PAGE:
Khalidi argues, “What Israel is doing in Gaza now is collective punishment. It is punishment for Gaza’s refusal to be a docile ghetto.” He avoids the more extreme rhetoric that compares Gaza to a concentration and suggests that Israelis are Nazis (though many other do not). But Khalidi does tie the Israeli attacks on Gaza to Zionism, arguing,
What is going on in Palestine today is not really about Hamas. It is not about rockets. It is not about “human shields” or terrorism or tunnels. It is about Israel’s permanent control over Palestinian land and Palestinian lives.
Khalidi makes strong points. He has the facts to back him up. But those facts are, of course, partial.It is equally true, that Hamas is a terrorist entity hell bent on destroying Israel and willing to sacrifice the safety and well-being of Gazans by terrorizing Israelis in order to provoke Israeli responses and gain worldwide support. The Hamas strategy may not be working. World leaders from President Obama to Prime Minister David Cameron have repeatedly insisted that Israel has the right to defend itself. As Cameron has said,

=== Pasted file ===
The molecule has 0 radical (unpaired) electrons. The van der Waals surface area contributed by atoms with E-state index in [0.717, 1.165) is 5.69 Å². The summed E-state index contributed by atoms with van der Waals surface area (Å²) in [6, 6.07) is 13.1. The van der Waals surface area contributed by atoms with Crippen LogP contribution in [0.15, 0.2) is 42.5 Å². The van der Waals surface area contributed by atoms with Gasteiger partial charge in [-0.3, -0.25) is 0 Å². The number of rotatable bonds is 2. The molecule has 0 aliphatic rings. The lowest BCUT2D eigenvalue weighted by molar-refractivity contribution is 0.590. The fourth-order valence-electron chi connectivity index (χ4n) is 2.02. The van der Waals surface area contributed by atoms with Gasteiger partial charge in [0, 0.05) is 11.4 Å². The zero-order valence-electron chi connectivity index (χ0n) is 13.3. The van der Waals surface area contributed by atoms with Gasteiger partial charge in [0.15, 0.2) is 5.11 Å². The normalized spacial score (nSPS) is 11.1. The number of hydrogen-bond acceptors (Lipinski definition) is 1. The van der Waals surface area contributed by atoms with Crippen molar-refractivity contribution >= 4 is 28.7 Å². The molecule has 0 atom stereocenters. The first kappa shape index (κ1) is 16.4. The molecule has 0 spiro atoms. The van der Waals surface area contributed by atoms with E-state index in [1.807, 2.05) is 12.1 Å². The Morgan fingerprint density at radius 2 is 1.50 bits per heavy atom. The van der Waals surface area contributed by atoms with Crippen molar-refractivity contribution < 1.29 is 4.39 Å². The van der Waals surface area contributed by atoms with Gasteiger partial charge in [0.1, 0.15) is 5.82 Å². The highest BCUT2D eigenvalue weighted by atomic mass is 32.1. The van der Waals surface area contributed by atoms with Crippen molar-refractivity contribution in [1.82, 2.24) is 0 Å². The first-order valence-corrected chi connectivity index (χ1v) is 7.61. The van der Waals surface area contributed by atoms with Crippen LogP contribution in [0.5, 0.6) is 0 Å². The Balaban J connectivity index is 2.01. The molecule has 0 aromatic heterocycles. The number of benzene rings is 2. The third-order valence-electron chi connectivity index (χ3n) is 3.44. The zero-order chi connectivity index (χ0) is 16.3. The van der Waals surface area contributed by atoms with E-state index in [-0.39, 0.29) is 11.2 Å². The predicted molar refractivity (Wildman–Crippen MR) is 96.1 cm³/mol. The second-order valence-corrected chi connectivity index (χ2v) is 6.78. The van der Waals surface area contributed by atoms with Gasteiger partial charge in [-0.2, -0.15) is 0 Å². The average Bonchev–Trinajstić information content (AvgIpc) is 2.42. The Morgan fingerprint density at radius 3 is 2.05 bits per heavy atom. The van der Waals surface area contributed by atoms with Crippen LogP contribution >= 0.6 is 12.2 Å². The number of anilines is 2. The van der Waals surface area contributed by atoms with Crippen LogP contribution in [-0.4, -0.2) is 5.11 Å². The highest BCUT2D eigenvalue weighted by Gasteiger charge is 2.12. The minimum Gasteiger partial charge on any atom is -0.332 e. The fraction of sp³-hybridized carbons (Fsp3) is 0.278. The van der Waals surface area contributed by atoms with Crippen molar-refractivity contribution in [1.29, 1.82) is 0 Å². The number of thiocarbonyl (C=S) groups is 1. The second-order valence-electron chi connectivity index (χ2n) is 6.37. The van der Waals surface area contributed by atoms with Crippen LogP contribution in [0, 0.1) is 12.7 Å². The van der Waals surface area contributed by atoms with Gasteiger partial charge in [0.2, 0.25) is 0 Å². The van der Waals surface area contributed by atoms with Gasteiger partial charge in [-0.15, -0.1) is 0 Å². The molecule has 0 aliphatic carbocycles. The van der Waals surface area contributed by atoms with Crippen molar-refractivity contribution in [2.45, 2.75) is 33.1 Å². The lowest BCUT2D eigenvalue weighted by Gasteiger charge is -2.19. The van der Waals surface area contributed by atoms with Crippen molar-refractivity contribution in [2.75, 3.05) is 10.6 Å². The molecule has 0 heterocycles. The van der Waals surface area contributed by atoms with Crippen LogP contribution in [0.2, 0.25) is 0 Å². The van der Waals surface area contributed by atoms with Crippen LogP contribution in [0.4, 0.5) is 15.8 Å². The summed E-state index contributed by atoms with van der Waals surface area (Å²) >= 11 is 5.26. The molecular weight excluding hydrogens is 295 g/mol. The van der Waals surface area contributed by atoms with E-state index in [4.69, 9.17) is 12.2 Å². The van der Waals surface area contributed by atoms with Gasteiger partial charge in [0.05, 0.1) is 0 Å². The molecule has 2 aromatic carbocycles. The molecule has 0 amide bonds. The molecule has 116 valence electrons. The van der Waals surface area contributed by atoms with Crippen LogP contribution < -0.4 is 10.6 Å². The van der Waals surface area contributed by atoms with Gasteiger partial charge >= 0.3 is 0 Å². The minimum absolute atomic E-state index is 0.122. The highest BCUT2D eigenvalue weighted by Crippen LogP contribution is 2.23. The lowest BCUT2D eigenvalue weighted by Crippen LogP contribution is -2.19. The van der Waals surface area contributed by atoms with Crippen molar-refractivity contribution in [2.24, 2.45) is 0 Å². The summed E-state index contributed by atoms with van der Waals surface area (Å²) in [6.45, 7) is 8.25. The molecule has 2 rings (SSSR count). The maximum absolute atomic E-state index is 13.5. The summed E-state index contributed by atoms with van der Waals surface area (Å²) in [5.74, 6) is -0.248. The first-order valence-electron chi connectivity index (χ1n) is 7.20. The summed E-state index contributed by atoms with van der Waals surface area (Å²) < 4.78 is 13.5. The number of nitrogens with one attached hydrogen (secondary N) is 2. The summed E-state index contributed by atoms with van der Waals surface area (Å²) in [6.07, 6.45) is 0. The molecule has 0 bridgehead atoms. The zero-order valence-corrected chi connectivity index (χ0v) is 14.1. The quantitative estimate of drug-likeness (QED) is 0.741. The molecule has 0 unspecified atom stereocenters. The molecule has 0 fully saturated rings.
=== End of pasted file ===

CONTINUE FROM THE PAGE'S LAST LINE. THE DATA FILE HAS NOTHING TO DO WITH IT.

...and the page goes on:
I’ve been clear throughout this crisis that Israel has the right to defend itself. Those criticising Israel’s response must ask themselves how they would expect their own government to react if hundreds of rockets were raining down on British cities today.
And not only the Anglo-American alliance, but Egypt, Jordan and Saudi Arabia, traditional allies of the Palestinians, are supporting Israel over Hamas:
Egypt has led a new coalition of Arab states — including Jordan, Saudi Arabia and the United Arab Emirates — that has effectively lined up with Israel in its fight against Hamas, the Islamist movement that controls the Gaza Strip…. The Arab states’ loathing and fear of political Islam is so strong that it outweighs their allergy to Benjamin Netanyahu,” the prime minister of Israel, said Aaron David Miller, a scholar at the Wilson Center in Washington and a former Middle East negotiator under several presidents. “I have never seen a situation like it, where you have so many Arab states acquiescing in the death and destruction in Gaza and the pummeling of Hamas,” he said. “The silence is deafening.”